Chevy Silverado Single Cab Trucks Could Return Due to Customer Demand: Report

Right now, pickups like the two-door Trail Boss are only available in the Middle East.

Chevrolet

The American full-size pickup market is puzzling at present, with customer demand swaying from the workhorse end of the spectrum to more premium, upscale models. The humble bench seat pickup is a dying species outside of fleets—but according to a new report, GM is considering bringing back higher-end versions of the two-door, single-cab 2020 Chevrolet Silverado due to buyer interest.

Currently, General Motors only sells its two-door pickups in long-bed configurations meant more for hauling equipment than hitting the town or trail. That could soon change, however, as Chevrolet Silverado Marketing Director Hugh Milne explained in an interview with Muscle Cars and Trucks.

“There were some decisions made to only do a regular cab long box Silverado… it’s only a work truck,” Milne said. 

For reference, Silverado pricing starts at $29,895 with a 4.3-liter V6 as standard. A more powerful 5.3-liter V8 is available for $1,395 more, pushing the Work Truck (WT) trim Chevy past the $30,000 threshold.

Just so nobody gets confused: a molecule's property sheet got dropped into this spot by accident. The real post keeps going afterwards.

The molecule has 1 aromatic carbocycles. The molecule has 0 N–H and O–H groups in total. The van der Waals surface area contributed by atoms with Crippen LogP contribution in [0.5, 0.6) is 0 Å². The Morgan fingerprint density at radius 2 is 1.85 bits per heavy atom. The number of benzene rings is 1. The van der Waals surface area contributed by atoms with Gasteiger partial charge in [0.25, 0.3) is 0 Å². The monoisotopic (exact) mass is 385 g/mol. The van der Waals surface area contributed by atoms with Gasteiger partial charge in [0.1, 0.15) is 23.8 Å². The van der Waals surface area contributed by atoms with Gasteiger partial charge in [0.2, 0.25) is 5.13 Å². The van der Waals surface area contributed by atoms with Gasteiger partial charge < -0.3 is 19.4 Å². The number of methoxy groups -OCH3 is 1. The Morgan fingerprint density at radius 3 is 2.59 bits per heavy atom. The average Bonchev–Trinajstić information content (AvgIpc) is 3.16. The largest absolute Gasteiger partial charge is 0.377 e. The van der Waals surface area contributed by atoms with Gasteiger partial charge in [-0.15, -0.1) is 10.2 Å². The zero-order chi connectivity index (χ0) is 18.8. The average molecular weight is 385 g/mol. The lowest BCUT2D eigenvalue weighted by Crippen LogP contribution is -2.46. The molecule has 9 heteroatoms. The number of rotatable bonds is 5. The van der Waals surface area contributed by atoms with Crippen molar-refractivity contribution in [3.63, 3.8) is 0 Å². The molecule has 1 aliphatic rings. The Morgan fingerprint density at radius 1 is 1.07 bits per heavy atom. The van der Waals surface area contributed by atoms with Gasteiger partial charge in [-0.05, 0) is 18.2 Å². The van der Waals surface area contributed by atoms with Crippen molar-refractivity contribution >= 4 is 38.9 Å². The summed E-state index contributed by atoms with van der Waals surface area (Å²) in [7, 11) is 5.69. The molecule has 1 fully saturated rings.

“We had customers that were disappointed that we didn’t do a reg cab short box, and we’re seeing whether or not (offering one) makes sense,” added Milne. “We’re always evaluating opportunities, but a lot of that is based on greenhouse gas and how that is formulated… good players, bad players, footprints… we’re always trying to balance the portfolio.”

Milne is referring to fuel economy and emissions standards that keep full-size pickups in check, often calling for automakers to build eco-conscious variants that improve their lineup's overall average in terms of miles per gallon and carbon pollution. Chevrolet recently unveiled its 33 MPG highway Silverado 1500 Duramax to help with that, although it isn't available in single-cab models for the 2020 model year; neither is the 2.7-liter turbo four-cylinder.

If Chevrolet can figure out how to pinpoint a proper setup for a regular cab, short box pickup, then we could see off-road-specialized variants like the Silverado Trail Boss in such a configuration. Right now, those are only available in the Middle East. This could be a boon to customers who want a relatively compact half-ton truck for hitting tight backwoods routes. 

The question remains, though: Could it actually be a profitable venture for GM? Time will tell, but rest assured that if Chevrolet can find a way to edge out their rivals at Ford and Ram by offering a class-exclusive model while still making money, it'll do so in a hurry.

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